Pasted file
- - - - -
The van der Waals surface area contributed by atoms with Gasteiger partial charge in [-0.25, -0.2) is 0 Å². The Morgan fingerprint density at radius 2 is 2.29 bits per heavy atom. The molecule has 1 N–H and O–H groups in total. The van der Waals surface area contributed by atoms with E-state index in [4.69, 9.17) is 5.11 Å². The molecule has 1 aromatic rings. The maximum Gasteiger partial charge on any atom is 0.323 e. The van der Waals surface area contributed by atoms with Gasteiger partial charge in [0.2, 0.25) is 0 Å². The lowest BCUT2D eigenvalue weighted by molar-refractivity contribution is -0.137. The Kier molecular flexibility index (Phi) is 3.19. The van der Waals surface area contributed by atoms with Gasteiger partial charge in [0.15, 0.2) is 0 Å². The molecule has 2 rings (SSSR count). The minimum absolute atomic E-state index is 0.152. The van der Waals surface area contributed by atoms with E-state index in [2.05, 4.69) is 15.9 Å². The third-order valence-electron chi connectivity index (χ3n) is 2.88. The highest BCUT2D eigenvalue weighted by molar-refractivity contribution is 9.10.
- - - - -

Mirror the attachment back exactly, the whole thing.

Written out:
The van der Waals surface area contributed by atoms with Gasteiger partial charge in [-0.25, -0.2) is 0 Å². The Morgan fingerprint density at radius 2 is 2.29 bits per heavy atom. The molecule has 1 N–H and O–H groups in total. The van der Waals surface area contributed by atoms with E-state index in [4.69, 9.17) is 5.11 Å². The molecule has 1 aromatic rings. The maximum Gasteiger partial charge on any atom is 0.323 e. The van der Waals surface area contributed by atoms with Gasteiger partial charge in [0.2, 0.25) is 0 Å². The lowest BCUT2D eigenvalue weighted by molar-refractivity contribution is -0.137. The Kier molecular flexibility index (Phi) is 3.19. The van der Waals surface area contributed by atoms with Gasteiger partial charge in [0.15, 0.2) is 0 Å². The molecule has 2 rings (SSSR count). The minimum absolute atomic E-state index is 0.152. The van der Waals surface area contributed by atoms with E-state index in [2.05, 4.69) is 15.9 Å². The third-order valence-electron chi connectivity index (χ3n) is 2.88. The highest BCUT2D eigenvalue weighted by molar-refractivity contribution is 9.10.